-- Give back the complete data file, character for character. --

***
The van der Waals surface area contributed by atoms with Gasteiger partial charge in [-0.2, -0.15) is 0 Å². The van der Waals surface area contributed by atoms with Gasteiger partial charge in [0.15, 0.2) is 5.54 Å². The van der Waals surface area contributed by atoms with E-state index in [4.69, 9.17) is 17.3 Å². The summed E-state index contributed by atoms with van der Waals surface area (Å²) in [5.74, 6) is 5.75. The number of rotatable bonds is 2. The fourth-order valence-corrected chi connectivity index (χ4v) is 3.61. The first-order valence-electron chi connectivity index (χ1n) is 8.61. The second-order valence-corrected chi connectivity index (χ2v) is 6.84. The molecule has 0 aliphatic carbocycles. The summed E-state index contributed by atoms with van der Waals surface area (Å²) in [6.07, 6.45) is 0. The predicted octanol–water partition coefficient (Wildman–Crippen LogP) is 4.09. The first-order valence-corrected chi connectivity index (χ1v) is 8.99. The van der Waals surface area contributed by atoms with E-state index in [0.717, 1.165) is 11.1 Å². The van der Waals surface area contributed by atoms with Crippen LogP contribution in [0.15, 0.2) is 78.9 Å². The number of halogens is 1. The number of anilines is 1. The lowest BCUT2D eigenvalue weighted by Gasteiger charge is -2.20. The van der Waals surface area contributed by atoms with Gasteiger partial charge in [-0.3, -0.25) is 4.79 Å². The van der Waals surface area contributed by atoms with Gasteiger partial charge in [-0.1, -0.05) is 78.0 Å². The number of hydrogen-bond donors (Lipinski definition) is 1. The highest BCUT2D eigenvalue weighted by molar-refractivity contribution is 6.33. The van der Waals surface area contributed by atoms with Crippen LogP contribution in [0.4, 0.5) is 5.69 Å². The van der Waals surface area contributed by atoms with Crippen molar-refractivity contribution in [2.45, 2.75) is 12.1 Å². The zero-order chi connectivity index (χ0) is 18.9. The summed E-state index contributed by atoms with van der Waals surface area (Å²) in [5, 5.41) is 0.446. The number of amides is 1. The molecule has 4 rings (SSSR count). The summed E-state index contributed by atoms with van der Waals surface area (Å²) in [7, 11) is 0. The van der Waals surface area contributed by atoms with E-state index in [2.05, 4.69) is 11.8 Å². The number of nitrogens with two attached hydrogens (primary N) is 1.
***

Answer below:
The van der Waals surface area contributed by atoms with Gasteiger partial charge in [-0.2, -0.15) is 0 Å². The van der Waals surface area contributed by atoms with Gasteiger partial charge in [0.15, 0.2) is 5.54 Å². The van der Waals surface area contributed by atoms with E-state index in [4.69, 9.17) is 17.3 Å². The summed E-state index contributed by atoms with van der Waals surface area (Å²) in [5.74, 6) is 5.75. The number of rotatable bonds is 2. The fourth-order valence-corrected chi connectivity index (χ4v) is 3.61. The first-order valence-electron chi connectivity index (χ1n) is 8.61. The second-order valence-corrected chi connectivity index (χ2v) is 6.84. The molecule has 0 aliphatic carbocycles. The summed E-state index contributed by atoms with van der Waals surface area (Å²) in [6.07, 6.45) is 0. The predicted octanol–water partition coefficient (Wildman–Crippen LogP) is 4.09. The first-order valence-corrected chi connectivity index (χ1v) is 8.99. The van der Waals surface area contributed by atoms with E-state index in [0.717, 1.165) is 11.1 Å². The van der Waals surface area contributed by atoms with Crippen LogP contribution in [0.15, 0.2) is 78.9 Å². The number of halogens is 1. The number of anilines is 1. The lowest BCUT2D eigenvalue weighted by Gasteiger charge is -2.20. The van der Waals surface area contributed by atoms with Gasteiger partial charge in [-0.3, -0.25) is 4.79 Å². The van der Waals surface area contributed by atoms with Gasteiger partial charge in [-0.1, -0.05) is 78.0 Å². The number of hydrogen-bond donors (Lipinski definition) is 1. The highest BCUT2D eigenvalue weighted by molar-refractivity contribution is 6.33. The van der Waals surface area contributed by atoms with Crippen LogP contribution in [0.4, 0.5) is 5.69 Å². The van der Waals surface area contributed by atoms with Crippen molar-refractivity contribution in [2.45, 2.75) is 12.1 Å². The zero-order chi connectivity index (χ0) is 18.9. The summed E-state index contributed by atoms with van der Waals surface area (Å²) in [5, 5.41) is 0.446. The number of amides is 1. The molecule has 4 rings (SSSR count). The summed E-state index contributed by atoms with van der Waals surface area (Å²) in [7, 11) is 0. The van der Waals surface area contributed by atoms with E-state index in [2.05, 4.69) is 11.8 Å². The number of nitrogens with two attached hydrogens (primary N) is 1.